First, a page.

Ten New Zealand soldiers were killed when they were hit by a train at Bere Ferrers in the United Kingdom. The accident occurred as troops from the 28th Reinforcements, NZEF, were being transported from Plymouth to Sling Camp on Salisbury Plain.
Four children were killed and 13 adults injured when two rail carriages were blown off the tracks by severe winds on a notoriously exposed part of the Rimutaka Incline railway. This was the first major loss of life on New Zealand’s railways.
The 8.5-km Ōtira tunnel, which pierced the Southern Alps and linked Christchurch with Greymouth, was formally opened by Prime Minister William Massey. At the time it was the longest tunnel in the southern hemisphere, the longest in the British Empire, and the sixth-longest in the world.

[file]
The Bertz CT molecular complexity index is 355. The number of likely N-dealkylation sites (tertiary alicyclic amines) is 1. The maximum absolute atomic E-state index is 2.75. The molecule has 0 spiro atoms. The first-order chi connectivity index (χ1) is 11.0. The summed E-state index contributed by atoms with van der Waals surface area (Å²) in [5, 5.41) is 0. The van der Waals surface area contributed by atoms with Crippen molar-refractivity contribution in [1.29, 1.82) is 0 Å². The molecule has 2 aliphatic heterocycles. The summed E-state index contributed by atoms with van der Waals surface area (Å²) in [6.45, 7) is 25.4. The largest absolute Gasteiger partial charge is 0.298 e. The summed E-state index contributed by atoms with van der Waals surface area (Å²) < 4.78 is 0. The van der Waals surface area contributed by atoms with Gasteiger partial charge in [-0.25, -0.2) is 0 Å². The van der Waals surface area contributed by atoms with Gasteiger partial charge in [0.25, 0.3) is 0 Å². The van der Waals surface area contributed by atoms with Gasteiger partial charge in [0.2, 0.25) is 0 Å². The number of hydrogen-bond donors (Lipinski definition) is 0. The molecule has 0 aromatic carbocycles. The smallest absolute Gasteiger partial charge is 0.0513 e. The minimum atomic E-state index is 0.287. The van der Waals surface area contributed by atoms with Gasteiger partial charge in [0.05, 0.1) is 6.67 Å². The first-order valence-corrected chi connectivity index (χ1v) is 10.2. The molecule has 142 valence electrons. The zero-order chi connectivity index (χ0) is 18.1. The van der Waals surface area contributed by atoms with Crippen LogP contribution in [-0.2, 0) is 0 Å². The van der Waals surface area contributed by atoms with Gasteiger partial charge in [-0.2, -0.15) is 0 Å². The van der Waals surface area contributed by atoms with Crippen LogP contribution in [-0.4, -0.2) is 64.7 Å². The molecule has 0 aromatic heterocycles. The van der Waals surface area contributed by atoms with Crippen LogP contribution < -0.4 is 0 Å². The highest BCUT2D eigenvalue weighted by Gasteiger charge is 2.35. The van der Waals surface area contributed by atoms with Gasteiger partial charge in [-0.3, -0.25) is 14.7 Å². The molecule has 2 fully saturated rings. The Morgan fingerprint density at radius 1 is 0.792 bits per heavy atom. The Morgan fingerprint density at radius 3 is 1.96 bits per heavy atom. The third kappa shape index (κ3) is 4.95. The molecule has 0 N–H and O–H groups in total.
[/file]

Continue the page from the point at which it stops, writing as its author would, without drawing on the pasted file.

After the initial enthusiasm of the 1870s, Julius Vogel’s reputation suffered in the 1880s when New Zealand’s economy slumped into a long depression that was triggered by an international banking crisis.
In 1870, Colonial Treasurer Julius Vogel launched the most ambitious development programme in New Zealand’s history. The ‘Vogel era’ was a decisive moment in New Zealand’s 19th-century transformation from a Māori world to a Pākehā one.
The Wellington and Manawatu Railway (WMR) Company’s locomotive No. 10 established a world speed record for the narrow 3 foot 6 inch (1067 mm) gauge, averaging 68 km per hour on a two-hour run and hitting a peak speed of 103 kph.